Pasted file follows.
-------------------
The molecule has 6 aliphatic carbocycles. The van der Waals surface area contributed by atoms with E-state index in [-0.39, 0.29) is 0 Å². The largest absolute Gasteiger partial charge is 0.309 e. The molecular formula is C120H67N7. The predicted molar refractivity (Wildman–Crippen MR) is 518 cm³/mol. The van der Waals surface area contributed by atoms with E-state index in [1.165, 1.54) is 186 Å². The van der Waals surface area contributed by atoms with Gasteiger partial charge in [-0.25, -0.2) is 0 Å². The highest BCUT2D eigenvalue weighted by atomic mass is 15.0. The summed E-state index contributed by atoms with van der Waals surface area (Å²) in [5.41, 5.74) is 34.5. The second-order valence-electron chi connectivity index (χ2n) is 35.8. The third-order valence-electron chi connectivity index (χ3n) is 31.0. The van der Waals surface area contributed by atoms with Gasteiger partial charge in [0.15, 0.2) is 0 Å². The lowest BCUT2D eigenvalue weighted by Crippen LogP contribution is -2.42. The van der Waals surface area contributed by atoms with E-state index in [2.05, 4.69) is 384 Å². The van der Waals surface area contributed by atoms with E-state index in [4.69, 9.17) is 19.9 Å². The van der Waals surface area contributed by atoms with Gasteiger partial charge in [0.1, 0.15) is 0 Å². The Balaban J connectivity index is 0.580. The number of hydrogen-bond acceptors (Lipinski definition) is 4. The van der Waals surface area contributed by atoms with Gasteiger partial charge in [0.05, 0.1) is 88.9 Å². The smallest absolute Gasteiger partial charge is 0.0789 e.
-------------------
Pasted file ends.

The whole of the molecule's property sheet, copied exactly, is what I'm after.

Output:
The molecule has 6 aliphatic carbocycles. The van der Waals surface area contributed by atoms with E-state index in [-0.39, 0.29) is 0 Å². The largest absolute Gasteiger partial charge is 0.309 e. The molecular formula is C120H67N7. The predicted molar refractivity (Wildman–Crippen MR) is 518 cm³/mol. The van der Waals surface area contributed by atoms with E-state index in [1.165, 1.54) is 186 Å². The van der Waals surface area contributed by atoms with Gasteiger partial charge in [-0.25, -0.2) is 0 Å². The highest BCUT2D eigenvalue weighted by atomic mass is 15.0. The summed E-state index contributed by atoms with van der Waals surface area (Å²) in [5.41, 5.74) is 34.5. The second-order valence-electron chi connectivity index (χ2n) is 35.8. The third-order valence-electron chi connectivity index (χ3n) is 31.0. The van der Waals surface area contributed by atoms with Gasteiger partial charge in [0.15, 0.2) is 0 Å². The lowest BCUT2D eigenvalue weighted by Crippen LogP contribution is -2.42. The van der Waals surface area contributed by atoms with E-state index in [2.05, 4.69) is 384 Å². The van der Waals surface area contributed by atoms with E-state index in [4.69, 9.17) is 19.9 Å². The van der Waals surface area contributed by atoms with Gasteiger partial charge in [0.1, 0.15) is 0 Å². The Balaban J connectivity index is 0.580. The number of hydrogen-bond acceptors (Lipinski definition) is 4. The van der Waals surface area contributed by atoms with Gasteiger partial charge in [0.05, 0.1) is 88.9 Å². The smallest absolute Gasteiger partial charge is 0.0789 e.